Archive for May 16th, 2011

May 16, 2011

Relay For Life: PR and teamwork at its finest

For the past two years, I volunteered as the Team Development Co-Chair for the University of Oregon’s Relay For Life Committee. Relay For Life is a fundraising event that raises money for the American Cancer Society. This past weekend, nearly 800 students celebrated raising more than $40,000 during UO Relay For Life 2011 ‘s 15-hour event. Teams form months before the event and fundraise by sending letters and emails to family and friends and hosting events like bake sales and sports tournaments. The day of Relay For Life is a celebration of all the money that participants have fundraised for cancer research and care, plus a day of recognition and remembrance of all who have been touched by cancer. See the Oregon Daily Emerald’s article to know more details about this year’s event.

UO Relay balloon sign and sponsor banners

My role as Team Development Co-Chair involved recruiting and retaining participants, and I was also responsible for training and motivating team captains. From “pitching” the opportunity to campus groups about getting involved, to helping teams brainstorm fundraising ideas, my job involved establishing and maintaining relationships — can you say PR?Β 

My work as Team Development Co-Chair wasn’t in a vacuum. It involved TEAMWORK to the max. I had a co-chair, as well as three sub-committee members working with me. Additionally, we were part of a 30-person committee that included other chair members who were each responsible for specific components of the event planning and execution. For a successful year, it required in-person meetings with our team development crew, and with the full committee, plus continuous communication via email and phone with committee members and participants.

The most important take-aways I’ve gained from my experience on the Relay For Life committee and in my role as Team Development Co-Chair are the following:

Timely communication is paramount to happy participants and fellow committee members.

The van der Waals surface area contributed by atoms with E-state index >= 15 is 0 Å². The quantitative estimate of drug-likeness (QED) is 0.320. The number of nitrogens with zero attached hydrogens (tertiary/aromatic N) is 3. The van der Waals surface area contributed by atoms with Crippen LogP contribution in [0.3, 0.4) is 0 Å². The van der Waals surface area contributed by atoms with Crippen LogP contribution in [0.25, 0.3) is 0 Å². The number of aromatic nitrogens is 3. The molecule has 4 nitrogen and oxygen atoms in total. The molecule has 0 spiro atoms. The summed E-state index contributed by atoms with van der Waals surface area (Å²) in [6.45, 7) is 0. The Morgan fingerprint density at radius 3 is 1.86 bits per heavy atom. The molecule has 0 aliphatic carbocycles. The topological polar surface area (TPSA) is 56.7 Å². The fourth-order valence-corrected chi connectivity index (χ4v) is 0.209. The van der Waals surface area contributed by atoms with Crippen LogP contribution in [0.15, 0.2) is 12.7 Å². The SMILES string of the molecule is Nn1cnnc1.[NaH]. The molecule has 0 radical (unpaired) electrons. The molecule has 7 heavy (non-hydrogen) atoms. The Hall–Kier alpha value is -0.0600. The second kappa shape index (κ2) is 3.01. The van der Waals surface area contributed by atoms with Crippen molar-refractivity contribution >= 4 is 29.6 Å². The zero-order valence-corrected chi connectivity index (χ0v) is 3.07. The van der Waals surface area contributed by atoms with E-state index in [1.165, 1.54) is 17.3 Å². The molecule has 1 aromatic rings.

When the work seems overbearing, remember WHY you are doing it — whatever that reason may be.

Additionally, take time away from the work every now and then, or at least do something social with your co-workers instead of work-related. Good relations with your co-workers leads to more fun doing work together!

Positivity is productive. Nay-sayers, complainers and grumpy-gills don’t get anything of value done. Attitude is everything.

Conflicts and challenges will arise. These are best dealt with immediately and maturely. Vent up, and work together, not against, to find solutions.

We’re human, we’re busy, we make mistakes. Forgive and move on. Be understanding and supportive. But also, keep your co-workers accountable for their responsibilities.

Be reliable and authentic. Do what you say you’ll do. Lead by example. No one will follow if you’re not exemplifying what you expect others to do.

Recognize your time to follow and your time to lead. This may depend on the mixture of personalities and talents of your team members and what responsibility you’ve taken, and it will vary based on the time and availability of others to take charge or not.

Be open to new ideas. Your brain only knows so much. That’s why you work with other people on a team.

Be thankful and show appreciation. When a co-worker or participant does something well or lends a hand, thank him or her! Those two little words go a LONG way.

A lot of us cringe at the thought of another group project. But the reality is that we need to work in teams to accomplish big goals. It may be time consuming and frustrating at times, but it can be oh-so-rewarding in the end. Yes, each individual is powerful with one heart, one mind and two hands, but we can do so much more when we combine our energies and assets. And, who knows, maybe you’ll make new friends along the way.

UO Relay For Life Committee 2011 at the end of our successful event. (I’m in bright pink on the right!)